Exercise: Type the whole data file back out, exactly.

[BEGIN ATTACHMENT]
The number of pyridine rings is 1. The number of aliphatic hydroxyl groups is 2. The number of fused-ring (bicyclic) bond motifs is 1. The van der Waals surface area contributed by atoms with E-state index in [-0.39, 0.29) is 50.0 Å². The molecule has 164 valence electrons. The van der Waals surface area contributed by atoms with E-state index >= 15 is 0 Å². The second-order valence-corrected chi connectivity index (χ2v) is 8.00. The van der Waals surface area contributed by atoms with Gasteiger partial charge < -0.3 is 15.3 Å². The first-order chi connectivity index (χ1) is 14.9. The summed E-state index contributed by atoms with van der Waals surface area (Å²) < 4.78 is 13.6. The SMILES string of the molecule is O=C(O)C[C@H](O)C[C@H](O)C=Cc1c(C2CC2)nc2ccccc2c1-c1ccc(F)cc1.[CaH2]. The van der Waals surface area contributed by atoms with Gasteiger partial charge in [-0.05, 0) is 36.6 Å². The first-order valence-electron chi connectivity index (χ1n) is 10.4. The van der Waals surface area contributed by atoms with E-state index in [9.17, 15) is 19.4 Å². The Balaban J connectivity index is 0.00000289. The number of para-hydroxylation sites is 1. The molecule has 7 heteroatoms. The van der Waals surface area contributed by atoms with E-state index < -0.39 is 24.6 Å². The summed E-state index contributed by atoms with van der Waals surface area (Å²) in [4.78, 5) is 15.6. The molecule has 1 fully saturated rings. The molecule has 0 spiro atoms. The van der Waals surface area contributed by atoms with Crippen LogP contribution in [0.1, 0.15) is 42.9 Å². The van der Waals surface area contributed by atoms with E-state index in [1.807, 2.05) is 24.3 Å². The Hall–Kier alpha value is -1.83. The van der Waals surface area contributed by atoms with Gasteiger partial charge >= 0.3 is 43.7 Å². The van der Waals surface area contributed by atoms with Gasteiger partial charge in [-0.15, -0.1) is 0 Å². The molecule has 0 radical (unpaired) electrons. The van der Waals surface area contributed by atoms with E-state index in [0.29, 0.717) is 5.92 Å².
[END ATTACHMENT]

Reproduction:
The number of pyridine rings is 1. The number of aliphatic hydroxyl groups is 2. The number of fused-ring (bicyclic) bond motifs is 1. The van der Waals surface area contributed by atoms with E-state index in [-0.39, 0.29) is 50.0 Å². The molecule has 164 valence electrons. The van der Waals surface area contributed by atoms with E-state index >= 15 is 0 Å². The second-order valence-corrected chi connectivity index (χ2v) is 8.00. The van der Waals surface area contributed by atoms with Gasteiger partial charge < -0.3 is 15.3 Å². The first-order chi connectivity index (χ1) is 14.9. The summed E-state index contributed by atoms with van der Waals surface area (Å²) < 4.78 is 13.6. The SMILES string of the molecule is O=C(O)C[C@H](O)C[C@H](O)C=Cc1c(C2CC2)nc2ccccc2c1-c1ccc(F)cc1.[CaH2]. The van der Waals surface area contributed by atoms with Gasteiger partial charge in [-0.05, 0) is 36.6 Å². The first-order valence-electron chi connectivity index (χ1n) is 10.4. The van der Waals surface area contributed by atoms with E-state index in [9.17, 15) is 19.4 Å². The Balaban J connectivity index is 0.00000289. The number of para-hydroxylation sites is 1. The molecule has 7 heteroatoms. The van der Waals surface area contributed by atoms with E-state index < -0.39 is 24.6 Å². The summed E-state index contributed by atoms with van der Waals surface area (Å²) in [4.78, 5) is 15.6. The molecule has 1 fully saturated rings. The molecule has 0 spiro atoms. The van der Waals surface area contributed by atoms with Crippen LogP contribution in [0.1, 0.15) is 42.9 Å². The van der Waals surface area contributed by atoms with E-state index in [1.807, 2.05) is 24.3 Å². The Hall–Kier alpha value is -1.83. The van der Waals surface area contributed by atoms with Gasteiger partial charge >= 0.3 is 43.7 Å². The van der Waals surface area contributed by atoms with Gasteiger partial charge in [-0.15, -0.1) is 0 Å². The molecule has 0 radical (unpaired) electrons. The van der Waals surface area contributed by atoms with E-state index in [0.29, 0.717) is 5.92 Å².